A whole new world of whole grains is opening up to us these days, and rice alone comes in a host of varieties. You may have eaten basmati rice at an Indian restaurant, green “Bamboo” rice or even black rice that actually cooks up to be dark purple and is popular in China and Thailand.
This week’s Health-e-Recipe is for Red Rice Dressing. The phytonutrient called anthocyanin – also present in red berries – creates its hue. Red rice is grown in countries as far-flung as France and Bhutan. (Don’t confuse it with “red yeast rice,” a supposedly medicinal substance used in traditional Chinese medicine.) Red rice contains potassium, magnesium and other minerals.
All rice provides about the same number of calories in a half-cup serving: about 200. But brown, wild and colored rices can contain more cancer-fighting fiber thanks to their whole-grain status from retaining their germ and bran, versus white rice that has had these fiber extras refined out of them. Not all exotic rice is a whole grain, either: if you’re looking for basmati or jasmine rice, for example, choose brown versions to get the most fiber.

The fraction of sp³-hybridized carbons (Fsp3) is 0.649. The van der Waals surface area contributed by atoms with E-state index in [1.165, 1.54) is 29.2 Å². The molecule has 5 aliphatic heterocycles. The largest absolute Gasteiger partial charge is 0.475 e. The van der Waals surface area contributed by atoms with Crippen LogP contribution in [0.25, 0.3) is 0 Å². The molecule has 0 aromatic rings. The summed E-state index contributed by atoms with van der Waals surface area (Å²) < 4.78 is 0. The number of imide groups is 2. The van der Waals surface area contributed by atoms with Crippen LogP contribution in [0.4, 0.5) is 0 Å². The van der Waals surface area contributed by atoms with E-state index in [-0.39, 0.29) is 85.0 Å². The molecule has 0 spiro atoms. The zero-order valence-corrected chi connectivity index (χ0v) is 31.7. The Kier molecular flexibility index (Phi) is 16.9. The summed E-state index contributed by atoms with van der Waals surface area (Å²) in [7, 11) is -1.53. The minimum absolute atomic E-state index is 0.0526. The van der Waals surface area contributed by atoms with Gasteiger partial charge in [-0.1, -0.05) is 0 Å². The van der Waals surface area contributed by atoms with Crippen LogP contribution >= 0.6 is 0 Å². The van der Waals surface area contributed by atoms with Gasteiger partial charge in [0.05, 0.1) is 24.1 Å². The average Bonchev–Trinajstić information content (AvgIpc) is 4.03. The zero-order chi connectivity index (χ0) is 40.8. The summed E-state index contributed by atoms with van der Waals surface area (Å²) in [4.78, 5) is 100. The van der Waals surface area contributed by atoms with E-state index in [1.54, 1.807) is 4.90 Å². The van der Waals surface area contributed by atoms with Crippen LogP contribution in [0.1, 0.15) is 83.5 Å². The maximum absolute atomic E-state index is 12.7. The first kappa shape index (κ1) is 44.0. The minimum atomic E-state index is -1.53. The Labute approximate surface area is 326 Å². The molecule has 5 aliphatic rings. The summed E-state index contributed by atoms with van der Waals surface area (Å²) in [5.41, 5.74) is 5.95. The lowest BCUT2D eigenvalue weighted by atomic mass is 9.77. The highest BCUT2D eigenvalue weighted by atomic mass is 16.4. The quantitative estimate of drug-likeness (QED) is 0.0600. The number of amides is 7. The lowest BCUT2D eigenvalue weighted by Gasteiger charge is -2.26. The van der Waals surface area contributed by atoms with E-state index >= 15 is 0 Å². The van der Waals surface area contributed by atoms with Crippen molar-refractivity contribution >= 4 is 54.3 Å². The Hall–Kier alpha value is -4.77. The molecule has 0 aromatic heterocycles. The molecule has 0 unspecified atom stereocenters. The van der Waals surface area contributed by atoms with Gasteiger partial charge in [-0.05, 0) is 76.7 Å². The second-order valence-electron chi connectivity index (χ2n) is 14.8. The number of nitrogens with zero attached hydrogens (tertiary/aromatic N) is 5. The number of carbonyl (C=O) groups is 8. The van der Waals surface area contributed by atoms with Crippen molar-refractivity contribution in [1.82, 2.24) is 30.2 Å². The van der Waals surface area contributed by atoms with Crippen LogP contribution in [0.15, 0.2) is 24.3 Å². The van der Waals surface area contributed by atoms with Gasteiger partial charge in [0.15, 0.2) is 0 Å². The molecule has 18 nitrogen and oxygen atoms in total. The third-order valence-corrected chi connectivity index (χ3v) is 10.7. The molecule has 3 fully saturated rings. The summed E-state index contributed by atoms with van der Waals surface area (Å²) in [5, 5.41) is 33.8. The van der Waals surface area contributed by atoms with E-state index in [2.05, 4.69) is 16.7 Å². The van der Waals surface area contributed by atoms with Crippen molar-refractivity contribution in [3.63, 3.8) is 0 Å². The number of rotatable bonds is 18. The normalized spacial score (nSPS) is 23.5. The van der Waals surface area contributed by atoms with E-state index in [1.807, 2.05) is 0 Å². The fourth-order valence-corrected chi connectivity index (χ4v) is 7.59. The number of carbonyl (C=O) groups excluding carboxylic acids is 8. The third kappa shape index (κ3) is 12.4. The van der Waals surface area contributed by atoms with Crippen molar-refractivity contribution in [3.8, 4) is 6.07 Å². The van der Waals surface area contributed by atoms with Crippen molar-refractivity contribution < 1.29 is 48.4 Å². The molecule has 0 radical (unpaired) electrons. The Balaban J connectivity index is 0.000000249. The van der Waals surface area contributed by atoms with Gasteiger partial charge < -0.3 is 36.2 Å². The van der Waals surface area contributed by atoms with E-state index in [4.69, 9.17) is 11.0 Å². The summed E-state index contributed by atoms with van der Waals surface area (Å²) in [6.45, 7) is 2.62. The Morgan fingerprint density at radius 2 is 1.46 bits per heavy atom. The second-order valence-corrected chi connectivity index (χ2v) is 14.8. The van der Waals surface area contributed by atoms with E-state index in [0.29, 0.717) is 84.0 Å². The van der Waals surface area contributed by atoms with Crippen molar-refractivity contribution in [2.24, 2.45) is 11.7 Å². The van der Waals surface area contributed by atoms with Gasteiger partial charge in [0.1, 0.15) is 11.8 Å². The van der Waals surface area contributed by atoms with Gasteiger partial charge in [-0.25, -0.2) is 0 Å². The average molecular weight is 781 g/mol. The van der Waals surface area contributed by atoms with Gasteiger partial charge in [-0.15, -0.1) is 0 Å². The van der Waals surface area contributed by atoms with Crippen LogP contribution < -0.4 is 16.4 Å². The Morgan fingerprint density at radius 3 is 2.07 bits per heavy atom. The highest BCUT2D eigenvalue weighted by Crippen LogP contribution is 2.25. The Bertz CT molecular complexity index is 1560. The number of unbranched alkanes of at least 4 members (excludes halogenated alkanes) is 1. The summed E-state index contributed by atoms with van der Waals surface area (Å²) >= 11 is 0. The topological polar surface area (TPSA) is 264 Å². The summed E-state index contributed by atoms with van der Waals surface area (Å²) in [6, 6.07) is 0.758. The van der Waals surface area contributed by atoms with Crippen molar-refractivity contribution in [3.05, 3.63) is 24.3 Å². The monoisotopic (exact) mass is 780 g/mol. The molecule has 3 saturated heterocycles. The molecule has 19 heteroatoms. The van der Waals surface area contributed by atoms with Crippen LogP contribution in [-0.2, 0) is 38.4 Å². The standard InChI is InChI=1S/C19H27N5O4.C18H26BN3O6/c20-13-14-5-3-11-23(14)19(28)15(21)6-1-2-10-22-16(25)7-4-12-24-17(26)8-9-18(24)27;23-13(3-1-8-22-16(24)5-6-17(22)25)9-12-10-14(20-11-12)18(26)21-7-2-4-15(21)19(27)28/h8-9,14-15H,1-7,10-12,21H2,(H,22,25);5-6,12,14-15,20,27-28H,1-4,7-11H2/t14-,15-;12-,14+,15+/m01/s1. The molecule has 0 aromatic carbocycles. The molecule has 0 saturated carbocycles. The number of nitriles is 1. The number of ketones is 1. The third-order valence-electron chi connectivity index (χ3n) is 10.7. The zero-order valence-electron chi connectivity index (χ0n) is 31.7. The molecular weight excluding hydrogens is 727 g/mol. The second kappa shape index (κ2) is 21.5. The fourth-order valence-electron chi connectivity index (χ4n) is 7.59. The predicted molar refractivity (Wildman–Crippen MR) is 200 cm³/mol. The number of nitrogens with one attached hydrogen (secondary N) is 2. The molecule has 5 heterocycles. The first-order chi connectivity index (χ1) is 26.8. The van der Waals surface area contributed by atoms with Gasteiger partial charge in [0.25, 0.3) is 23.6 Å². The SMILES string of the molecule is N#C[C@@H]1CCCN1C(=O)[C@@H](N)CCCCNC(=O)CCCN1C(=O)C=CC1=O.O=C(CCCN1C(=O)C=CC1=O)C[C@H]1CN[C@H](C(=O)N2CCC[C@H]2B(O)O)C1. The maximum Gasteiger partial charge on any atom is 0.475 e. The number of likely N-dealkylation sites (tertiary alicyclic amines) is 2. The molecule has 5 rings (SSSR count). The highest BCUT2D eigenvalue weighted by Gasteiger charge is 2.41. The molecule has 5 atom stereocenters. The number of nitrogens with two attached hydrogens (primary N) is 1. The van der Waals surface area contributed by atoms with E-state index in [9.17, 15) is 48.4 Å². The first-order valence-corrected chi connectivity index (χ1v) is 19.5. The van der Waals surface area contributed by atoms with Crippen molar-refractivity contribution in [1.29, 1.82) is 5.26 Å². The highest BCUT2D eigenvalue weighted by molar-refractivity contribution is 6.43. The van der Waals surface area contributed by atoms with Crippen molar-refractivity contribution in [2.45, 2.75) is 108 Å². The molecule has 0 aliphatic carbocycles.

Inflammation is big news these days in the research world, as studies increasingly point to chronic inflammation as a key role in cancers, as well as other chronic diseases. Now, the first science-based inflammation diet suggests that what you eat can increase or decrease inflammation and that, in turn, can affect your risk of colorectal cancer.
The research on the inflammation diet was presented at our conference today by Susan Steck at the University of South Carolina. We wrote about their Dietary Inflammatory Index here, as well as the new study on diet and colorectal cancer. Based on their index, here’s some anti-inflammatory foods (and pro-inflammatory) they found.
Though pumpkin has begun to take over the fall scene, there are many other fruits and vegetables to enjoy this time of year – all toting cancer protective nutrients. From apples to zucchini, here are three new ways to enjoy some familiar Autumn fruits and veggies.
Zucchini Fries: Instead of the usual roasted vegetable, give zucchini fries a try. They’re a great alternative to traditional fries and offer less calories and lots of flavor.
Making zucchini fries can be a bit of a tedious process, but the end result is well worth it.
To make “fries,” leave on the skin and cut the zucchini in half width-wise. Then cut it into quarter-inch “planks” length-wise. Dredge the fries in egg white, flour, and a mix of breadcrumbs and Parmesan cheese. You can substitute breadcrumbs for Panko crumbs for extra crispiness. Bake your fries at 400 degrees until they are golden brown and crispy on the outside. Serve warm with your favorite dipping sauce or plain. Your family will definitely ask for these again.
Mashing rutabaga and turnips: Both rutabagas and turnips offer a natural sweetness and are lighter than mashed potatoes, making a perfect mashed potato substitute for something different. Continue reading